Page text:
Soil vitality will soon return, its micro-biome will increase and plants will once again begin to live off the beautiful circle and constant system of life around.
Once artificial fertilizers are discarded the valuable topsoil is reclaimed. Biodiversity will increase and every ecosystem component, forest and water cycle included, will be enhanced. A holistic, healthy environment will ensue, supporting every flora and fauna through nature’s own way, beautifully and intricately balanced.
This, explains Bah Kit, is the very essence of sustainable and regenerative farming: the one and only answer to the food needs of the world at large. This is what our ancient ancestors did when they farmed. They understood that they are a part of Nature, not the other way around. So they allowed Nature to take its own course, and regenerate itself, again and again, creating abundance.
There are no real issues we cannot solve, concluded Bah Kit, we can grow all the food we need if we take care of the environment in the way our ancients did.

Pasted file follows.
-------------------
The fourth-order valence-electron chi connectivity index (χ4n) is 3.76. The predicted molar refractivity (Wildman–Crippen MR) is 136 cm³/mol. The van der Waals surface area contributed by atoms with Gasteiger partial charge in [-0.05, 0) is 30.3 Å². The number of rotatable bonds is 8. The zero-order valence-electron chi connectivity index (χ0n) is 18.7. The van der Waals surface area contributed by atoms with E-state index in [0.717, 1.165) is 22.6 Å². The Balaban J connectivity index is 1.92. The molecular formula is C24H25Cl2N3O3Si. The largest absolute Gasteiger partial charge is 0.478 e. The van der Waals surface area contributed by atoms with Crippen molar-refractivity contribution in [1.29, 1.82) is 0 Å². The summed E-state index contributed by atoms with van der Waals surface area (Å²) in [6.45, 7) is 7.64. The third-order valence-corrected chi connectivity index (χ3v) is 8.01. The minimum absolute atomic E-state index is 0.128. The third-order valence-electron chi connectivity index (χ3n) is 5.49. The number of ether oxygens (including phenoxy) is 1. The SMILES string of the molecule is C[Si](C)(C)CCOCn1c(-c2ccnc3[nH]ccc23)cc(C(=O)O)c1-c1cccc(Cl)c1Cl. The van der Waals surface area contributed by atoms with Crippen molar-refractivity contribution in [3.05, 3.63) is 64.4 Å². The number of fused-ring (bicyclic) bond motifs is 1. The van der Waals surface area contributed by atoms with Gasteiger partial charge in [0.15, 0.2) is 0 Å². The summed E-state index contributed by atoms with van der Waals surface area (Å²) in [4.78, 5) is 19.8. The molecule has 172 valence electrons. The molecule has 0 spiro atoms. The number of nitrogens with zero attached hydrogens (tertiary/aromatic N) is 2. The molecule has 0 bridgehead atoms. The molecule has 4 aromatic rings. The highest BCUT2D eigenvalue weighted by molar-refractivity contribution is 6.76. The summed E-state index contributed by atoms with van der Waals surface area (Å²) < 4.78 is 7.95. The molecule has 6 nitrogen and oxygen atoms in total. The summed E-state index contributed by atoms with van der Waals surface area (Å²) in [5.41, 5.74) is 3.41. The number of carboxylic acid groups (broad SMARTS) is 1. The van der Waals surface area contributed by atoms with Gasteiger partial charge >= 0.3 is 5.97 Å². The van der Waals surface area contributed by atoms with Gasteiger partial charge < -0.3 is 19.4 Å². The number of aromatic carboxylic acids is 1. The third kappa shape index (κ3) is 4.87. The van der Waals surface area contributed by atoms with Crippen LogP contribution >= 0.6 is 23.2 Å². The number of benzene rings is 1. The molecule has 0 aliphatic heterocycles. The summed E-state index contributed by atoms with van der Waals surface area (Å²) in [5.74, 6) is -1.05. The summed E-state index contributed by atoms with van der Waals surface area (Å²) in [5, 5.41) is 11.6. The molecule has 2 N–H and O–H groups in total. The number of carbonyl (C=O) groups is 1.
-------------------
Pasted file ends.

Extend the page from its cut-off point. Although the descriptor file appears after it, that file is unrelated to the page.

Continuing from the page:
What then is Regenerative Farming?
It is a mixed system of natural farming that keeps cycling and recycling, eliminating the need for fertilizers and artificial inputs. It creates healthy soils for both plants and animals and ideal habitats for the right sets of micro-organisms that actually make up the vital base of the ecosystem.
Farm animals - cattle, pigs, goats, chickens, and ducks etc - are all integral to the farm ecosystem. They add value to it. Their faeces and urine, along with all dead plant matter, are eagerly grabbed by the soil microbes, those invisible friends and helpers of the farmers, which rapidly decompose them into manure that feed the soil.